This month, Sea of Thieves has been beating pretty hard on the drum of “our multiplayer is going to be better than most other multiplayer experiences” from the deck of its pirate ship. The crux of this argument came at Rare’s panel during New York Comic Con, during which the team spent an hour trying to explain some of the tools and design features that it is using to encourage cooperative play and good sportsmanship.
This panel, by the way, included a seven-article “Pirate’s Code” that the team is using as a code of conduct for all players to agree and abide.
If you need to hear it for yourself, the team finally released the full, uncut panel video for its fans and any others who might need to be convinced as to the veracity of these claims. For those who lack an hour to watch the full panel, there’s thankfully a list of written highlights courtesy of Rare Thief.
Next up for Sea of Thieves is a trip to PAX Australia, where visitors can get their hands on a demo of the Xbox One version of the game.
NEOWIZ announced on Steam today that the global release for Bless Online is indeed still happening, with a Steam launch planned here in the west at some point in 2018.
“Will this mean Bless Online is coming to Steam? Is it being released globally? The answer to both questions are… resounding ‘Yes!’ We are so glad you are here and are grateful for your support. Bless Online development team has been busy for the good part of this year. We’ve taken all of the feedback from our community to make the game better. Our intention is to return to you when we have the game we are all proud of. The development team will be working night and day to improve and polish the experience until the launch in 2018.”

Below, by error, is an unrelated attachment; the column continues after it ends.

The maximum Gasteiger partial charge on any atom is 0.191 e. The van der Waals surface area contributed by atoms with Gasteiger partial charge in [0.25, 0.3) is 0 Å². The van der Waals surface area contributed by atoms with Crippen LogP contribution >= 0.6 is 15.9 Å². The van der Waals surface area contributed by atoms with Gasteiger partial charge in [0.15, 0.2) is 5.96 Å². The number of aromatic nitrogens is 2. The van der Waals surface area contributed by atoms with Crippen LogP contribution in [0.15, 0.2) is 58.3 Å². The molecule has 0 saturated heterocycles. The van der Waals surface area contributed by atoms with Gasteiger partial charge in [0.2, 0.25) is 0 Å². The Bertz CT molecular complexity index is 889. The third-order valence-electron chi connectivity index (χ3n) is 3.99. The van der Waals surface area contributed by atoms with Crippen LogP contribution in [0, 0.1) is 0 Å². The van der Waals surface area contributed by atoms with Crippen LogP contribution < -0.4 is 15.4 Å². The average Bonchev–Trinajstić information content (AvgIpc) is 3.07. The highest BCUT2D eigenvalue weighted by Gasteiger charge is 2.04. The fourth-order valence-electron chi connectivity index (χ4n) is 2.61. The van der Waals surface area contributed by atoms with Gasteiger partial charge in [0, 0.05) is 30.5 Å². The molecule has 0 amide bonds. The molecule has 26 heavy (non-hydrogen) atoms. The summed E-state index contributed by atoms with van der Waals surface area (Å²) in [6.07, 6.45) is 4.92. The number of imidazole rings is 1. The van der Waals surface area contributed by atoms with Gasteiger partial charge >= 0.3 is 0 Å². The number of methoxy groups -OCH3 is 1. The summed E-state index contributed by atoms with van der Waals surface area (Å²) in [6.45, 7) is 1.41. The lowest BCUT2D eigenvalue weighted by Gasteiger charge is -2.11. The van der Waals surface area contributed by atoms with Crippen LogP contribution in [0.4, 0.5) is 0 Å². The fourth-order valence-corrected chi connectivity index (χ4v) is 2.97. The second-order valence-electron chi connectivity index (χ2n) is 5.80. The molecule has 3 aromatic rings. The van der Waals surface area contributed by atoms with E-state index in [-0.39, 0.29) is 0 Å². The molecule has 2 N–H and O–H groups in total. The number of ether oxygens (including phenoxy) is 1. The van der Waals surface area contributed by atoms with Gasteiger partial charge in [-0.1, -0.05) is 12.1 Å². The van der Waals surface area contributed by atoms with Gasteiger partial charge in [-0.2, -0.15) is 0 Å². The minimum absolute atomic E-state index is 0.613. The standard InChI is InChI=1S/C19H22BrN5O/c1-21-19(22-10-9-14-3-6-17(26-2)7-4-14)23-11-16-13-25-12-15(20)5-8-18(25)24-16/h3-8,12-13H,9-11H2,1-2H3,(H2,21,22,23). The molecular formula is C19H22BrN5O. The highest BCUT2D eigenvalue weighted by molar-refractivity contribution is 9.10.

You’ll recall that the game was once intended to launch here last year under the Aeria banner, but that deal was dissolved and NEOWIZ committed to launching the game itself. The gorgeous MMO, having just gone what it called a “rebuild project,” is currently in testing in Japan and South Korea.
Did you miss out on the unusual scare-or-be-scared premise of Hide and Shriek last year? Funcom’s two-player Secret World spin-off stirred up some interest during Halloween 2016, and now the game is back — and it’s free.
Steam announced this week that Hide and Shriek has been moved over to the free-to-play category. This means that other than the option to buy a mask pack, there’s no prices attached to this game whatsoever.
Hide and Shriek takes place in the same universe as Secret World Legends. In each of its matches, two invisible players roam a high school to set up traps and attempt to “scare” each other for points. Check out the trailer below for a refresher course.
One of my simmering frustrations about practically every MMORPG that I play is that when my character starts to get to high levels, I am usually clueless as to how to properly gear up him or her. Sure, there are quest rewards and running dungeons, but what about past that? Am I supposed to run different types of instances in a particular order?